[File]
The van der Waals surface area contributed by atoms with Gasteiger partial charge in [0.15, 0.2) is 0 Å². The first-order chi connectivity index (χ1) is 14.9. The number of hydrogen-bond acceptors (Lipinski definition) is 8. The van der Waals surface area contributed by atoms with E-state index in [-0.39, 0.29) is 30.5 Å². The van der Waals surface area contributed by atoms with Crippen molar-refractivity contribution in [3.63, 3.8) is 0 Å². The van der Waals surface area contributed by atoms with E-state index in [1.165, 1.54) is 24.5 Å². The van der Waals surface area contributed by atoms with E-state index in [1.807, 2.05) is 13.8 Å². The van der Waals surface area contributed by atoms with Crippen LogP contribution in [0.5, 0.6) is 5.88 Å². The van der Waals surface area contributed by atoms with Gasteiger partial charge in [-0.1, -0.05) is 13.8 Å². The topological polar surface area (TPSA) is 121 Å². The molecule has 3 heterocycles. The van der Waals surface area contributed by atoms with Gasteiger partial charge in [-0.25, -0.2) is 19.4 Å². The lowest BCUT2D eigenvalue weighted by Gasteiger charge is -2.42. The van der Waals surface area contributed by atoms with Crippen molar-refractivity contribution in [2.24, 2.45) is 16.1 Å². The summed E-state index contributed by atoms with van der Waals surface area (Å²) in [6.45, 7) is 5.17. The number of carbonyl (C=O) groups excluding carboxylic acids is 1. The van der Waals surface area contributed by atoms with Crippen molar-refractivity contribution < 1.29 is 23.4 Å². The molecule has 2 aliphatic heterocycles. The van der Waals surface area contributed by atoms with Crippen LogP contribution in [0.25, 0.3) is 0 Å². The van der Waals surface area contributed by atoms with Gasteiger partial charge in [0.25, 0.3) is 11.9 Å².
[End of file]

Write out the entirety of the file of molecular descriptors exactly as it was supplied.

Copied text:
The van der Waals surface area contributed by atoms with Gasteiger partial charge in [0.15, 0.2) is 0 Å². The first-order chi connectivity index (χ1) is 14.9. The number of hydrogen-bond acceptors (Lipinski definition) is 8. The van der Waals surface area contributed by atoms with E-state index in [-0.39, 0.29) is 30.5 Å². The van der Waals surface area contributed by atoms with Crippen molar-refractivity contribution in [3.63, 3.8) is 0 Å². The van der Waals surface area contributed by atoms with E-state index in [1.165, 1.54) is 24.5 Å². The van der Waals surface area contributed by atoms with E-state index in [1.807, 2.05) is 13.8 Å². The van der Waals surface area contributed by atoms with Crippen LogP contribution in [0.5, 0.6) is 5.88 Å². The van der Waals surface area contributed by atoms with Gasteiger partial charge in [-0.1, -0.05) is 13.8 Å². The topological polar surface area (TPSA) is 121 Å². The molecule has 3 heterocycles. The van der Waals surface area contributed by atoms with Gasteiger partial charge in [-0.25, -0.2) is 19.4 Å². The lowest BCUT2D eigenvalue weighted by Gasteiger charge is -2.42. The van der Waals surface area contributed by atoms with Crippen molar-refractivity contribution in [2.24, 2.45) is 16.1 Å². The summed E-state index contributed by atoms with van der Waals surface area (Å²) in [6.45, 7) is 5.17. The number of carbonyl (C=O) groups excluding carboxylic acids is 1. The van der Waals surface area contributed by atoms with Crippen molar-refractivity contribution < 1.29 is 23.4 Å². The molecule has 2 aliphatic heterocycles. The van der Waals surface area contributed by atoms with Crippen LogP contribution in [0.25, 0.3) is 0 Å². The van der Waals surface area contributed by atoms with Gasteiger partial charge in [0.25, 0.3) is 11.9 Å².